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Any reasonably successful online merchant understands that search engines provide nearly all of the qualified traffic to his or her web site. This is why paid search with Google, Yahoo and MSN has become such big business. But did you know that your Internet shopping cart software may be an impediment to making your e-commerce site search engine friendly? If your ecommerce shopping cart software creates session IDs -- long, coded URLs -- it may be throwing up a barrier for search engines trying to index your site. If this is a problem with your site, you might want to look for a shopping cart that doesn't create these URLs.
The big search engines have all developed multiple paths to allow merchants to create paths to their online stores. The big one is paid search results. But Google, Yahoo and MSN also have shopping services that allow users to search for specific products across hundreds of online stories. How do you get your product into these services? You need to have an XML feed for each of products. The search engines then pick up those feeds and include them in the search results. And how do you get this XML feed? If you're smart, you will find an online shopping cart program that includes automated XML feeds to the major search engines. That way, your Internet shopping cart will do all the work for you. And you can sit back and enjoy the results of the exposure.
If you want an electronic shopping cart that's going to integrate seamlessly with your site design, and not look like a templated package, you need to look for these three letters: API. And be prepared for these two words: pay up. A shopping cart with a public API -- like Google Checkout, for example, allows a web developer to get into the guts of the site and integrate its functionality with your look and design. But it's going to cost you. You will need to hire a professional web developer and be prepared to lay out cash for both development costs and an ongoing retainer. Still, if you're serious about e-commerce, it's worth considering.
If you're an e-commerce merchant paying a lot of money to a merchant account provider, Google Checkout could save you a lot of money, especially if you're already a Google advertising client. Google Checkout is e-business software that offers a web-based order processing system similar to Paypal. But unlike Paypal, it integrates with Google AdWords, has basic fees (2 percent plus 20 cents per transaction) that are dropped for AdWords advertisers, integrates with popular shopping carts, and even offers a public API for developers. Even if you don't want to move to Google, it should give you better ammunition to demand a better ecommerce automation solution from your own ecommerce provider.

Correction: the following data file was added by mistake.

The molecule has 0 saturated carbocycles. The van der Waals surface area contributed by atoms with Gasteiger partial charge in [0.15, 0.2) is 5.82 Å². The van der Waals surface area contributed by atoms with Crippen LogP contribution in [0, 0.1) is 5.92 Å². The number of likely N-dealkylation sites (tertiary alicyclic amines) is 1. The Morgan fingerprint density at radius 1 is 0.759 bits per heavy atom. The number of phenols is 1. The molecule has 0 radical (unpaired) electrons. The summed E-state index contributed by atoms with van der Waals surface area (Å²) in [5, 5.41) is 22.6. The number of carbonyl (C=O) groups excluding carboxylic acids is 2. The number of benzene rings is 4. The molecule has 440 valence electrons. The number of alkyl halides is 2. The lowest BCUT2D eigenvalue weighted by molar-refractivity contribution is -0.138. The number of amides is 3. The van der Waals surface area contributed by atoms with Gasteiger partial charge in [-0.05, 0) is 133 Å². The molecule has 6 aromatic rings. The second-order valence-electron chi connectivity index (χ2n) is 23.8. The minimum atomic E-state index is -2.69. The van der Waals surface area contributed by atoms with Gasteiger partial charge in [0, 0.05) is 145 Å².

Google has jumped out in front of the ecommerce provider pack with its combination of AdWords, AdSense and Google Checkout. But fellow tech giants Yahoo and Microsoft are ready to battle right back. Both are making big jumps into paid search as ecommerce. Yahoo Small Business Hosting has recently joined forces with blog software innovator Moveable Type to offer a complete, browser-based ecommerce web-building tool. Microsoft, meanwhile, promises to make a big jump into paid search with integrated ecommerce as it introduces its Windows Live products this year. The good news for consumers is this: As the giant ecommerce providers compete, the product lines offer more for less. There's never been a better time to choose an ecommerce provider.
Putting together an online shopping cart prgoram is one thing. Getting people to find it is another. When searching out potential web-based shopping cart providers, ask them about what they do to help you and your store get listed prominently in the Google, Yahoo or MSN search engines, or shopping feeds like Google's Froogle. Along with Internet shopping cart software, some hosts offer SEO (Search Engine Optimized) tools to help you move your site up in search engine rankings, while others can provide XML feeds to integrate with Froogle and other shopping aggregators. If you can find a host offering these tools, it can help in the long run.
|Jennifer Mathes, Ph.D.|